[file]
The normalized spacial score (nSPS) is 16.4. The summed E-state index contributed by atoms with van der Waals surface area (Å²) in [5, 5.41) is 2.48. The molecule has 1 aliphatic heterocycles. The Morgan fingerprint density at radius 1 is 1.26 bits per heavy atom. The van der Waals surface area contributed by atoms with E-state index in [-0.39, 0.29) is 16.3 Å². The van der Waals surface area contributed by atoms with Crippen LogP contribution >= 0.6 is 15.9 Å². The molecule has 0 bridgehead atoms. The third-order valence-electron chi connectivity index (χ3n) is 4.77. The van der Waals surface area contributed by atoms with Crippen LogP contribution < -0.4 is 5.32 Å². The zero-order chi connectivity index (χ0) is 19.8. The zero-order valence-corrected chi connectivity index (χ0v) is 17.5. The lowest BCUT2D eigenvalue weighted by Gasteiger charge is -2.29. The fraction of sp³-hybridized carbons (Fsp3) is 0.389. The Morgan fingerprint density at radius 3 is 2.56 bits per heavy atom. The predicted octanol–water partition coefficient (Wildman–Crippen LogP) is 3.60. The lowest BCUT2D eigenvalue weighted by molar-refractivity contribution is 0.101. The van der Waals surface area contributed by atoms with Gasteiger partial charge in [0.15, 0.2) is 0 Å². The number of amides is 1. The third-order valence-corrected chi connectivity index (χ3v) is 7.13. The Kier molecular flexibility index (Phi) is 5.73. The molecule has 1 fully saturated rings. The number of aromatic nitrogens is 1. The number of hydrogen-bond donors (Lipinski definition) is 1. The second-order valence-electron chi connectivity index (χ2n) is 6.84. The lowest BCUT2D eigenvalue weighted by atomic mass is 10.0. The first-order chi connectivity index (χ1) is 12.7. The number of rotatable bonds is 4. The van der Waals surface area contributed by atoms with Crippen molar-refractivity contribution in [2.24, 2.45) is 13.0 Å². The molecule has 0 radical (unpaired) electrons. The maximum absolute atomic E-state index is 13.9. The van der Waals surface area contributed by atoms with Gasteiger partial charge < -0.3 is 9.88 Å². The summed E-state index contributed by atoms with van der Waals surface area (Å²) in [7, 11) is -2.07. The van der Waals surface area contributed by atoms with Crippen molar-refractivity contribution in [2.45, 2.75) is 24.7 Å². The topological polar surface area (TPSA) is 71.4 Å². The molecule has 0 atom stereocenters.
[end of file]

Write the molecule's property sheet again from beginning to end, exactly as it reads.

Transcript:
The normalized spacial score (nSPS) is 16.4. The summed E-state index contributed by atoms with van der Waals surface area (Å²) in [5, 5.41) is 2.48. The molecule has 1 aliphatic heterocycles. The Morgan fingerprint density at radius 1 is 1.26 bits per heavy atom. The van der Waals surface area contributed by atoms with E-state index in [-0.39, 0.29) is 16.3 Å². The van der Waals surface area contributed by atoms with Crippen LogP contribution >= 0.6 is 15.9 Å². The molecule has 0 bridgehead atoms. The third-order valence-electron chi connectivity index (χ3n) is 4.77. The van der Waals surface area contributed by atoms with Crippen LogP contribution < -0.4 is 5.32 Å². The zero-order chi connectivity index (χ0) is 19.8. The zero-order valence-corrected chi connectivity index (χ0v) is 17.5. The lowest BCUT2D eigenvalue weighted by Gasteiger charge is -2.29. The fraction of sp³-hybridized carbons (Fsp3) is 0.389. The Morgan fingerprint density at radius 3 is 2.56 bits per heavy atom. The predicted octanol–water partition coefficient (Wildman–Crippen LogP) is 3.60. The lowest BCUT2D eigenvalue weighted by molar-refractivity contribution is 0.101. The van der Waals surface area contributed by atoms with Gasteiger partial charge in [0.15, 0.2) is 0 Å². The number of amides is 1. The third-order valence-corrected chi connectivity index (χ3v) is 7.13. The Kier molecular flexibility index (Phi) is 5.73. The molecule has 1 fully saturated rings. The number of aromatic nitrogens is 1. The number of hydrogen-bond donors (Lipinski definition) is 1. The second-order valence-electron chi connectivity index (χ2n) is 6.84. The lowest BCUT2D eigenvalue weighted by atomic mass is 10.0. The first-order chi connectivity index (χ1) is 12.7. The number of rotatable bonds is 4. The van der Waals surface area contributed by atoms with Crippen molar-refractivity contribution in [2.24, 2.45) is 13.0 Å². The molecule has 0 radical (unpaired) electrons. The maximum absolute atomic E-state index is 13.9. The van der Waals surface area contributed by atoms with Gasteiger partial charge < -0.3 is 9.88 Å². The summed E-state index contributed by atoms with van der Waals surface area (Å²) in [7, 11) is -2.07. The van der Waals surface area contributed by atoms with Crippen molar-refractivity contribution in [2.45, 2.75) is 24.7 Å². The topological polar surface area (TPSA) is 71.4 Å². The molecule has 0 atom stereocenters.